They go on to say that two deputies went to Hilde’s home and he refused to let them search the barn and said there was nothing in it. While waiting for a search warrant, Hilde asked the deputies if he could get something out of the barn if a deputy escorted him there.

 

The charging documents say Hilde then gave the deputies two documents — a copy of a medical marijuana card belonging to Kristofer Boyd and a Montana Medical Marijuana Program form requesting that Terry Boyd be named Kristofer Boyd’s caregiver.

 

Investigators then learned that neither Hilde nor Terry Boyd are licensed medical marijuana patients or caregivers in Montana, the charging documents state, and that Kristofer Boyd is a licensed patient.

When deputies executed a search warrant of the barn on that same day, they found eight marijuana plants, instructions on growing marijuana and “items which are commonly associated with the manufacture and distribution of marijuana,” according to the affidavit.

Deputies then applied for an arrest warrant for Hilde, which was signed by Roosevelt County Attorney Steven Howard earlier Tuesday.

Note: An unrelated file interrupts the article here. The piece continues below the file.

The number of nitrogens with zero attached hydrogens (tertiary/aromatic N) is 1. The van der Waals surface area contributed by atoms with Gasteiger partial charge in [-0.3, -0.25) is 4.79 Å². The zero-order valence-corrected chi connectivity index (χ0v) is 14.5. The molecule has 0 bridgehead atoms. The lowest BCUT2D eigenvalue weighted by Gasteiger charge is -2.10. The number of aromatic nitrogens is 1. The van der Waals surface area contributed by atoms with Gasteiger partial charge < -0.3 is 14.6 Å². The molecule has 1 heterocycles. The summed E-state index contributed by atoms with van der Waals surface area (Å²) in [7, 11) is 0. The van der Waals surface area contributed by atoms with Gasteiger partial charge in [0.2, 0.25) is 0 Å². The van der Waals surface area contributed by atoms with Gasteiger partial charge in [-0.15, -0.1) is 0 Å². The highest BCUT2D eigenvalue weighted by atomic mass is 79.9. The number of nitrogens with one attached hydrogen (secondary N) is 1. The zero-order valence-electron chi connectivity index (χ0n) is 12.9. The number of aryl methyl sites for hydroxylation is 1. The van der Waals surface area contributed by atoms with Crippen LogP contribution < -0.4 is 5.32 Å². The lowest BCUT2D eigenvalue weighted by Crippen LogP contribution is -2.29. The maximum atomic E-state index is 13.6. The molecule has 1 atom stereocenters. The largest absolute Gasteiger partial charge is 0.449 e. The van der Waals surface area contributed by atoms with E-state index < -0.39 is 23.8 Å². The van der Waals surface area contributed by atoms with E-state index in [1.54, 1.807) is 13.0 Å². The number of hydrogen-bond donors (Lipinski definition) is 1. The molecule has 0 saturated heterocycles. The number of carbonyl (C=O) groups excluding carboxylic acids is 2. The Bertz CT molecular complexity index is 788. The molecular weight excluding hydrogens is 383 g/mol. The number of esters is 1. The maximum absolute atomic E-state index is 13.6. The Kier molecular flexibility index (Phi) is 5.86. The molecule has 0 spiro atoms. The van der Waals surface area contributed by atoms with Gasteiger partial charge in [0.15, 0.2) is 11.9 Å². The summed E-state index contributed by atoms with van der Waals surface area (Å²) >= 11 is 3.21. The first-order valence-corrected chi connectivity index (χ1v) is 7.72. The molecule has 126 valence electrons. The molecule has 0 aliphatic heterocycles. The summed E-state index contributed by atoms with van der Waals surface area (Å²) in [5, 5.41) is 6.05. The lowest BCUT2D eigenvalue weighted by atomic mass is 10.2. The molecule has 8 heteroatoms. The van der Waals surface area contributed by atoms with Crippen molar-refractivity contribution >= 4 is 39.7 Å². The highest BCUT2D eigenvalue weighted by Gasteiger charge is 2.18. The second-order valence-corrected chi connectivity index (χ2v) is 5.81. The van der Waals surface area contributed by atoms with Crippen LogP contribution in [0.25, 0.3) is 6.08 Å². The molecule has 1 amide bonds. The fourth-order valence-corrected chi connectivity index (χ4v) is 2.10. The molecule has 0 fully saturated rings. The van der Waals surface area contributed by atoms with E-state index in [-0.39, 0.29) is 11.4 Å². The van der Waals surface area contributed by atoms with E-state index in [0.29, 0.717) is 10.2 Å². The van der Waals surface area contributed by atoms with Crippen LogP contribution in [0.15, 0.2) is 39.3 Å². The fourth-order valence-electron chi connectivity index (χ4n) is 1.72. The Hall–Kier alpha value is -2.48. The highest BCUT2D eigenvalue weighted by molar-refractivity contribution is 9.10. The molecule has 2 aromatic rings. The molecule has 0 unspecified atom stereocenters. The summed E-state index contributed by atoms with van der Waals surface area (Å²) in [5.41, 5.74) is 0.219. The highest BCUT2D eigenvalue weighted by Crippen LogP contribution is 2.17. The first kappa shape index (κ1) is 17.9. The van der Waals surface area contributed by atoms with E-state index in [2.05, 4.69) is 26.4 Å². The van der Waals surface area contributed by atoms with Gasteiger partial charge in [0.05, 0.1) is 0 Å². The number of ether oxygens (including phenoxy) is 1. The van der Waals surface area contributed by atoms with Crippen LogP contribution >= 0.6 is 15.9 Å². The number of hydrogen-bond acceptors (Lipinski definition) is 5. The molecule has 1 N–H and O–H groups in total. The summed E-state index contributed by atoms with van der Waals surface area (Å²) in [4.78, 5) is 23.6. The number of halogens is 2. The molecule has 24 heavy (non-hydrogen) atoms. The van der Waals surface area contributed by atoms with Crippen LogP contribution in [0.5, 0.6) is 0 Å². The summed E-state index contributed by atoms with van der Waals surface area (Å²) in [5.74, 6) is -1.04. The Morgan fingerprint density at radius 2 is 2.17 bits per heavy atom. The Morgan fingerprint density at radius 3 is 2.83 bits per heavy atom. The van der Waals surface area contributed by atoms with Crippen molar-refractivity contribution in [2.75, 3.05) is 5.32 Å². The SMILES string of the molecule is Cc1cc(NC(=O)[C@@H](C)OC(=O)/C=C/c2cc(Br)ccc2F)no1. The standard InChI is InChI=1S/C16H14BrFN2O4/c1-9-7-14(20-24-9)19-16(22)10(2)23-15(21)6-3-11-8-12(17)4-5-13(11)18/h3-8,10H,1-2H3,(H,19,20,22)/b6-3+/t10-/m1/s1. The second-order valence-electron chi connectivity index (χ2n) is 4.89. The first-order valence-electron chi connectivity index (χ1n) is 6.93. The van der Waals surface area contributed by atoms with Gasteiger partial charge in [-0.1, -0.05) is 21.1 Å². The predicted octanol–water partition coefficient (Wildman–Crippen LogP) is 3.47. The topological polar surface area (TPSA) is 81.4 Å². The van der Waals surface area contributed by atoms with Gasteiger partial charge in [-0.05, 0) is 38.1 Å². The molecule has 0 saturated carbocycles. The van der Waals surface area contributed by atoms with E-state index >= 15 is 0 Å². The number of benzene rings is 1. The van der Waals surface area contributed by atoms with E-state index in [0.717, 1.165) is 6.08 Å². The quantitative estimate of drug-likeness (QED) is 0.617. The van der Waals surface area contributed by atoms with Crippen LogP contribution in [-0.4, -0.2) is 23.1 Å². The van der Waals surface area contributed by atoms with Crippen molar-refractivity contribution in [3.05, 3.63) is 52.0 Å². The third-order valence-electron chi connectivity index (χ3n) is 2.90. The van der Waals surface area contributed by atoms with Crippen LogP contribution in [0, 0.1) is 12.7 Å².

A conviction for criminal production or manufacture carries a prison sentence of up to 10 years and a fine of up to $50,000. A possession conviction carries up to six months in jail and a fine of between $100 and $500.

Roosevelt County Sheriff Freedom Crawford declined to comment further on the case but said on Saturday that the search falls under the department’s Operation New Beginning. The effort started last spring and is designed to prevent illegal drug activity.

 

Under Montana law, licensed medical marijuana patients are allowed to possess up to one ounce of dried marijuana and grow six plants at a time. Patients can also assign through the state Department of Health and Human Services a caregiver to grow the plants for them.